Basics of Operating Systems
In today's technological jungle the word "Operating Systems" would be familiar to most people. As well as, they have some understanding of what it means in their minds. But, it would be difficult to most people, if asked, to provide an exact definition of an "Operating Systems".
In this article, we will discuss the basic definition of an Operating Systems, types of Operating Systems, their usage and functions.
The basic and one of the earliest definitions of Operating Systems can be said to be - A system which takes inputs from different sources, processes them based on pre-designed instructions within it and provides meaningful outputs. The Operating System is very commonly referred to by its acronym "OS".
Computer Operating Systems -
However, typically Operating Systems are commonly known to be for computers. Some examples which would be easy to recall are Microsoft Windows (98, 2000, Vista, etc.), UNIX, Macintosh and many more. There are literally hundreds of Operating Systems developed worldwide and being used for various purposes, on various platforms and devices.
The job of an Operating Systems for a computer is mainly to manage the hardware and software resources of the system. In desktops or laptops, the hardware resources include processes, hard disk, memory, disk space, mouse, printers, other peripherals, etc.; whereas the software resources are the various software applications being used on that desktop/laptop. Operating Systems also play a very important role in providing a consistent interface for the applications irrespective of the hardware or peripherals used. There may be different drivers used along with the Operating Systems for this purpose.
Common Tasks and standards of an Operating Systems - Following are the common tasks :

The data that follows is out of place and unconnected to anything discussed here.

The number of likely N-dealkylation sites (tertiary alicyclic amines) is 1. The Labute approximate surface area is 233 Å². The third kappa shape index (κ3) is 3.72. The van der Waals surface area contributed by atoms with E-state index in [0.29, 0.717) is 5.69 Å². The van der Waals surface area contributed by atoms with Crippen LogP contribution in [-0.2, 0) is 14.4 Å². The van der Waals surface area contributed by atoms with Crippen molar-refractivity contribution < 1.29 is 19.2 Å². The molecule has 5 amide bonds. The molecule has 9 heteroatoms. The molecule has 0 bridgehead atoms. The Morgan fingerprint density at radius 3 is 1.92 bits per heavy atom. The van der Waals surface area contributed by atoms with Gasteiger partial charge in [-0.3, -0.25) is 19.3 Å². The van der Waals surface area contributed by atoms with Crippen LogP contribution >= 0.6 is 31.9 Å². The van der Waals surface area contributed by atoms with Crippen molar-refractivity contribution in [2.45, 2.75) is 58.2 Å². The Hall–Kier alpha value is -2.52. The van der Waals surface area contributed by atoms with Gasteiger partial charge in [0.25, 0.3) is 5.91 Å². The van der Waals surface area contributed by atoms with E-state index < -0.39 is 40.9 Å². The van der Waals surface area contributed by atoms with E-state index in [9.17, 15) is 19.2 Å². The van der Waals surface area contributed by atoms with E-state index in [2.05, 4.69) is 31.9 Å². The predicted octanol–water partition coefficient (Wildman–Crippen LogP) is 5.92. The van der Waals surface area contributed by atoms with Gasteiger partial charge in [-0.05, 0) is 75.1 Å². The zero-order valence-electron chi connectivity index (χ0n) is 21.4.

1. Operating Systems Processor Management: This involves ensuring that all the system resources receive sufficient processes time for expected functioning as well as making sure that the processer is used to its optimum capacity.
2. Operating Systems-Memory Management or Storage Management: Computer systems have different types of memories such as temporary (RAM, Cache, etc.) as well as permanent memories (Hard Drives, USB Drives, etc.). It is the job of an Operating System to allocate the relevant and necessary memory space to the applications & devices for efficient and optimum processing of information.
3. Operating Systems-Device Management: Managing the inputs and outputs of various devices / peripherals is also one of the critical functions of an Operating Systems. With the help of device drivers, the OS controls flow of information with the necessary allocation of system resources to ensure correct input and output.
4. Operating Systems-Application Management: As the OS manages the devices using drivers, it also manages the various applications running on a computer using different Application Program Interfaces (APIs). Based on the data received from the application through the APIs, the OS performs actions to provide the expected results.
5. Operating Systems-User Interface: A user interface provides a consistent way of interaction between the user and the computer system. The OS acts as an engine to provide means of interaction between user and computer through the user interfaces.
Operating Systems for devices other than computers - Electronic devices other computers also require Operating Systems of one form or another to function as per expectation. Example - cell phone, microwave, industrial systems, intelligent devices, etc. In case of such devices, the sources and form of inputs as well as outputs is different than that in a computer system. Accordingly, the Operating Systems designed to drive these devices are also programmed differently.
Types of Operating Systems - Following are the types of an Operating Systems:
1. Operating Systems for Real-time OS: These types of OS are used to control machinery, control systems and industrial systems and have very less or in certain case no user-interface capability.
2. Operating Systems for Single User, Single Task OS: This is a typical computer system where one user can work effectively only on one task. Cell phones and palm tops are examples where these types of systems are used.
3. Operating Systems for Single User, Multi-tasking: Computer Operating Systems of desktops or laptops typically fall within this category. Here, the user can use several applications at a time.
4. Operating Systems for Multi-User: Here, various users use the computer system through different terminal and the Operating Systems on that computer has to balance multiple users with multiple applications.